we thought we were indestructible.
2am and the night was young,
bodies pressed against each other in toilet cubicles,
other people’s stories scrawled on the walls,
ideas in permanent marker and they’ll forget in the morning,
they always do.
it was all sweat and spit and kissing strangers,
dirt clogging our nostrils,
piling our words on top of each other,
palms pressed together praying for time to stop.
panic, we are all just trying to be the most interesting,
the best dressed,
placing our trauma in weighing scales trying to decide who has the right to cry.
we stroke each other’s backs and try to remember our names. we scream that we love each other
over the blur of noise and disappointment.
we scream that we love each other but we are just strangers out of sync,
trying to force our words to fit together.
we think that this will last forever.
6am and light spills through curtains.
conversation has turned to death and everybody’s insides are shaking –
we have rehearsed this moment before.
we don’t think about tomorrow because it doesn’t exist.
nothing exists except these empty people –
searching for something to try and kill them
so they can say they survived.
we’ll look back on this in a year and realise all of our words were made up.
we’ll know how it feels to piece ourselves back together and throw away the parts that don’t fit.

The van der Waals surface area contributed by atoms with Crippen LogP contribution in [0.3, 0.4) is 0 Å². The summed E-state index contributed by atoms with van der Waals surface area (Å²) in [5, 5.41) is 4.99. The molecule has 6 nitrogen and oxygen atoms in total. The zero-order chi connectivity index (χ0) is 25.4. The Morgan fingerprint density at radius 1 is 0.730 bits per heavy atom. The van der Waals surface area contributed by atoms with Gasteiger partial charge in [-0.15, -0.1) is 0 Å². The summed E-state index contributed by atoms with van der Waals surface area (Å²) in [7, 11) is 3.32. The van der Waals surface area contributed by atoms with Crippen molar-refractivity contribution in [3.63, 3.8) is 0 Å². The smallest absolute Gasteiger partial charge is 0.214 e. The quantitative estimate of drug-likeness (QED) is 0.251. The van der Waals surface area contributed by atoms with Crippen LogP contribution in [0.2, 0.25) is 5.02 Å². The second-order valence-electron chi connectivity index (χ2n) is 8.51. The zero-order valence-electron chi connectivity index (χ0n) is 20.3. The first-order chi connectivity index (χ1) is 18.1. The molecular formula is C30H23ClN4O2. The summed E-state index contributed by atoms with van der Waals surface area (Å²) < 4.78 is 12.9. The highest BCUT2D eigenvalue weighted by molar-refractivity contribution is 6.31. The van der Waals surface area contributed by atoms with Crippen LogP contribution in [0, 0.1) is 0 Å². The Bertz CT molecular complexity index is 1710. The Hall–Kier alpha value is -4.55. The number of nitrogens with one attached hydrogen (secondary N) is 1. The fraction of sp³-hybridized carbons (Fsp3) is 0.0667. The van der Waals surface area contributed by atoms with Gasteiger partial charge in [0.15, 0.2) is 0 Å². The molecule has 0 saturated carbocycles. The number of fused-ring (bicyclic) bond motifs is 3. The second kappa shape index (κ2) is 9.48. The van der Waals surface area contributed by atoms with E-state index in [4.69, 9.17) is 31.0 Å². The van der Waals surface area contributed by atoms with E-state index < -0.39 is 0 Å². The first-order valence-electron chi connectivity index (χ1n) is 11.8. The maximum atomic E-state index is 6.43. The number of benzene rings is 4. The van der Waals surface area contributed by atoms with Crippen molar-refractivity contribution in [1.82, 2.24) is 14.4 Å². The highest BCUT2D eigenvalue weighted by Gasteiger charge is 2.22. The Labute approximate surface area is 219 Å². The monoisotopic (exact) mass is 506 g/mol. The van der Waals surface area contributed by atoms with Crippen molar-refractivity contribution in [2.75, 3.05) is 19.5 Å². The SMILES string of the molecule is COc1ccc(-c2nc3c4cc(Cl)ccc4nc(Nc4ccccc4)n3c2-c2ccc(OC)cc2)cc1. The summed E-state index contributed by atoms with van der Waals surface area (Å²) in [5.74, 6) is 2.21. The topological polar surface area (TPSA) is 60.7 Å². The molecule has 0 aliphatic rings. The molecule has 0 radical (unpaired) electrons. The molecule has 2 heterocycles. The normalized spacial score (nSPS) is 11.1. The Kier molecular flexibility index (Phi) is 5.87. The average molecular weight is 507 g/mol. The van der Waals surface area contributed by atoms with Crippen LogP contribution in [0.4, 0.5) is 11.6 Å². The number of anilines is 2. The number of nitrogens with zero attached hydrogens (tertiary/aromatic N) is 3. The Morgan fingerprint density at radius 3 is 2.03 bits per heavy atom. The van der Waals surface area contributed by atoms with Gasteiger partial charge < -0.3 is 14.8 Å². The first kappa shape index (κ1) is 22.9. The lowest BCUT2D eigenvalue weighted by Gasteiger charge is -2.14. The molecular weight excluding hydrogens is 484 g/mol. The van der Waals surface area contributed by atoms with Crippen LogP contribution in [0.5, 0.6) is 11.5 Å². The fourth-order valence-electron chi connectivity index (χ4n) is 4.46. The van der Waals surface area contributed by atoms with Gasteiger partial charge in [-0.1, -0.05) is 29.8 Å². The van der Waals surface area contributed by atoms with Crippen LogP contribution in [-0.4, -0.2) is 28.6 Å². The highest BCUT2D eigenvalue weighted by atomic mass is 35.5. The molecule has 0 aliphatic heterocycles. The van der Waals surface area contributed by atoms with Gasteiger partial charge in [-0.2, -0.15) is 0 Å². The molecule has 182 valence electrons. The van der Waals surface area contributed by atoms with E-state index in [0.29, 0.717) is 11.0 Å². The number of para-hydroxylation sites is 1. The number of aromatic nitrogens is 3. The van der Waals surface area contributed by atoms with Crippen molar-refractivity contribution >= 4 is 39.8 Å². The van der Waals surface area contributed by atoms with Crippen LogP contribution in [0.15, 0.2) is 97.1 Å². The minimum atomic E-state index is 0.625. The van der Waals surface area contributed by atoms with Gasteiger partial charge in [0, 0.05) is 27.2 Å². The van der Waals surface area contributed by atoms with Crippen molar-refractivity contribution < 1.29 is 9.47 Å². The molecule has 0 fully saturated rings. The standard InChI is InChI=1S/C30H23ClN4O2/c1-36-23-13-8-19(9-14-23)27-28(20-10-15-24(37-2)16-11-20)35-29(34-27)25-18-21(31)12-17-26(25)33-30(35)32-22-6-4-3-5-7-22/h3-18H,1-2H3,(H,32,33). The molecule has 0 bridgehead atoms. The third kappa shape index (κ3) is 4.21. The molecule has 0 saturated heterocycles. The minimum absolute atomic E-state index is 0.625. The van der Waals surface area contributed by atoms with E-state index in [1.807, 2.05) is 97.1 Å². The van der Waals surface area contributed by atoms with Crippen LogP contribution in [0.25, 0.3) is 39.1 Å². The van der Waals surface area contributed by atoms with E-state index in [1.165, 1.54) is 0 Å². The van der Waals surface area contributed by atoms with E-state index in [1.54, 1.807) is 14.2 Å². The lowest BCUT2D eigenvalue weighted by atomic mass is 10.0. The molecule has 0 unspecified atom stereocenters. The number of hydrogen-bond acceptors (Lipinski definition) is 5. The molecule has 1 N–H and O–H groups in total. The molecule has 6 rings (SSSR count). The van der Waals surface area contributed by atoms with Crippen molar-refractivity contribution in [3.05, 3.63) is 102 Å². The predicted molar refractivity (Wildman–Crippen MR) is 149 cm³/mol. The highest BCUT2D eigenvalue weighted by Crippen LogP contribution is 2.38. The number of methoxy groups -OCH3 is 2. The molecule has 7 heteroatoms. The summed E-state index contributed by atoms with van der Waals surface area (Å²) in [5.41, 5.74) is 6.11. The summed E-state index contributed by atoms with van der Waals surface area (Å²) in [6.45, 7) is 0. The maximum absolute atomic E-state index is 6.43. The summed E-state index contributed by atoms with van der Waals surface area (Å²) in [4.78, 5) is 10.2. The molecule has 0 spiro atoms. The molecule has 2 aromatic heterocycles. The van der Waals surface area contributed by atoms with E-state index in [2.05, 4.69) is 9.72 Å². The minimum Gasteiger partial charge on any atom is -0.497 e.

we’ll have ran with nowhere to go and we’ll have landed, no breath left in our lungs in a
place we don’t recognise.
home was never where we thought it was.
home was never in the arms of the people who would hold us,
just to tear us open and watch us bleed.
it was somewhere we didn’t know existed.
it was in the moments we thought we wouldn’t find a way out of.
it was in the bleeding, the screaming,
the hurting, and the healing,
aching and bruised,
war-torn and laughing and beautiful and new.
Amy Stirling (she/her) is a Manchester based poet who has been writing for many years – starting as an outlet for expressing complex emotions that came with growing up. Her poetry is mainly inspired by personal experiences of navigating sexuality, family issues, relationships and mental health. Of the poem, she says, “this is a poem about recognising how things used to be, exploring change and the idea of home”. @amywriteswords
This poem is in response to a prompt selected by our Creative editor Monika Radojevic, “You, but in the eyes of another”. To stay up to date and submit your response to next month’s prompts, follow us on Instagram where we make the announcement.